I visited Baramulla after 24 years. It was one the most memorable and pleasant journeys of my life. There was absolutely a connect with everything that I saw and heard in the valley; it didn't feel that such a long time had passed since I had been in those places or been with those people. It was definitely home. I am sure this is the feeling of all who revisit their childhood homes after many years. And the best part of that trip was the warm welcome we received from our old neighbours, with whom we had tea, wazwan (an elaborate Kashmiri meal) and so many hugs. That's what made it feel like home again.
Rahul returning home is surreal, the scene moves between the past and the present. It seems like that the bubble will burst and the whole thing will turn out to be a dream.
Yes, the switches between the past and the present are bound to happen when we revisit spaces and places that we have inhabited over two decades ago. Even when I reflect on my own journey back home, it still feels like a dream, but like all dreams, it reveals something important, almost transformative, to help one overcome or resolve a problem.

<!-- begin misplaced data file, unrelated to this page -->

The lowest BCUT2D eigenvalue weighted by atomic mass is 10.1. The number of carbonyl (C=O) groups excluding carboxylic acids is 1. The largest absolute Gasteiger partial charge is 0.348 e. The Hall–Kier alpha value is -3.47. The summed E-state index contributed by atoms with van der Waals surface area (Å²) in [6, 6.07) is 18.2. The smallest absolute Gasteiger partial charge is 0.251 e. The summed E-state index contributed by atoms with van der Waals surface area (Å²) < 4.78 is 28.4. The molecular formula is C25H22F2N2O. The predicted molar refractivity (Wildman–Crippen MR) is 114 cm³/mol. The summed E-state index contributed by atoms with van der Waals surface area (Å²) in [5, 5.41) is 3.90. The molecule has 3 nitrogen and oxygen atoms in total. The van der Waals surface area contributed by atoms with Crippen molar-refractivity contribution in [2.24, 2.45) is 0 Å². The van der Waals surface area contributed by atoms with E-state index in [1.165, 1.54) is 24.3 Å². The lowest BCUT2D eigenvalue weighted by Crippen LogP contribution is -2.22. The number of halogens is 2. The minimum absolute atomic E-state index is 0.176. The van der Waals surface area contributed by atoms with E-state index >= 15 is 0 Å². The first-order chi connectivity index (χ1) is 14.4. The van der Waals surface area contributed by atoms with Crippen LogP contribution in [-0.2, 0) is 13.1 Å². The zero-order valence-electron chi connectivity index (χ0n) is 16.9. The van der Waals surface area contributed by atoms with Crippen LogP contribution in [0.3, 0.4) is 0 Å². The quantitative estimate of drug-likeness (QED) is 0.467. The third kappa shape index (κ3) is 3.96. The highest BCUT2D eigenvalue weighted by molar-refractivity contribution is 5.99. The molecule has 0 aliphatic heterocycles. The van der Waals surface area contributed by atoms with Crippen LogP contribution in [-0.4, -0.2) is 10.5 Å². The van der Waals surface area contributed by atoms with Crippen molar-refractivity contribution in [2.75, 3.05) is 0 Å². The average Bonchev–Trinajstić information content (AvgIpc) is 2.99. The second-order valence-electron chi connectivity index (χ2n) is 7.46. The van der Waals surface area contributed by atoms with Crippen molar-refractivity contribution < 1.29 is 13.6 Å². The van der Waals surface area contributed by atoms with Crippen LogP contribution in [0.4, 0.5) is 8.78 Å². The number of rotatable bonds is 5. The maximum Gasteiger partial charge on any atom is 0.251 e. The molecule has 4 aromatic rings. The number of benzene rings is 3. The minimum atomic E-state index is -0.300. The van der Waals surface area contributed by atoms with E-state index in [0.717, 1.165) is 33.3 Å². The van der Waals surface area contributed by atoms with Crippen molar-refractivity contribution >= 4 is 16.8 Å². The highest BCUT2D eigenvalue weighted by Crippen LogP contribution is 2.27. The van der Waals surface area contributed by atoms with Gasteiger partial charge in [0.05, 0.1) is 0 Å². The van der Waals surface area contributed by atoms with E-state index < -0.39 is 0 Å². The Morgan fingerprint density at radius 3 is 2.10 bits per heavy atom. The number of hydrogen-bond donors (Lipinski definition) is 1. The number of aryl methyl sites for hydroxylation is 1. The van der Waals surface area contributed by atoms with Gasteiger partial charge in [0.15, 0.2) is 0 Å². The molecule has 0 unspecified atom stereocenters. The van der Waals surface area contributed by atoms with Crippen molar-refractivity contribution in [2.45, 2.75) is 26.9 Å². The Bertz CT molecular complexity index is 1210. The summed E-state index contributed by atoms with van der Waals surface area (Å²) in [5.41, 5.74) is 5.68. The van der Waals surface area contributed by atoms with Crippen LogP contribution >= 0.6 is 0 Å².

In what way was it transformative?
In so many ways. By revisiting my past, mentally and physically, I could recollect events, reflect on my perceptions, sift fact from fiction, and carve a way forward for myself. Emotional connections with the past can unleash very powerful insights, along with a deeper understanding of our own psyche and behaviour. When we cast our minds back in an open way, it doesn't just reveal our relevant experiences, but also the holistic outlook required to resolve or mitigate complex issues of the present.
Rahul’s garden in Varmull had a mulberry tree, which is still there when he goes back. The cover of the book has a blazing 'chinar' tree—an intrinsic part of the Kashmiri landscape. You have a maple tree, similar to the 'chinar', at home in England. Is it a bit of Varmull in Surrey?
The maple tree in our garden in England was planted by the previous homeowners and turns beautiful shades of orange and red every autumn. In October, when the entire maple blazes red and the leaves drop to the ground, I do remember the chinars of Kashmir. I think all those who live so far away from their native homes remember them in so many different ways. And look for these small reminders almost every day; they are such deep connections, and the memories give one so much peace.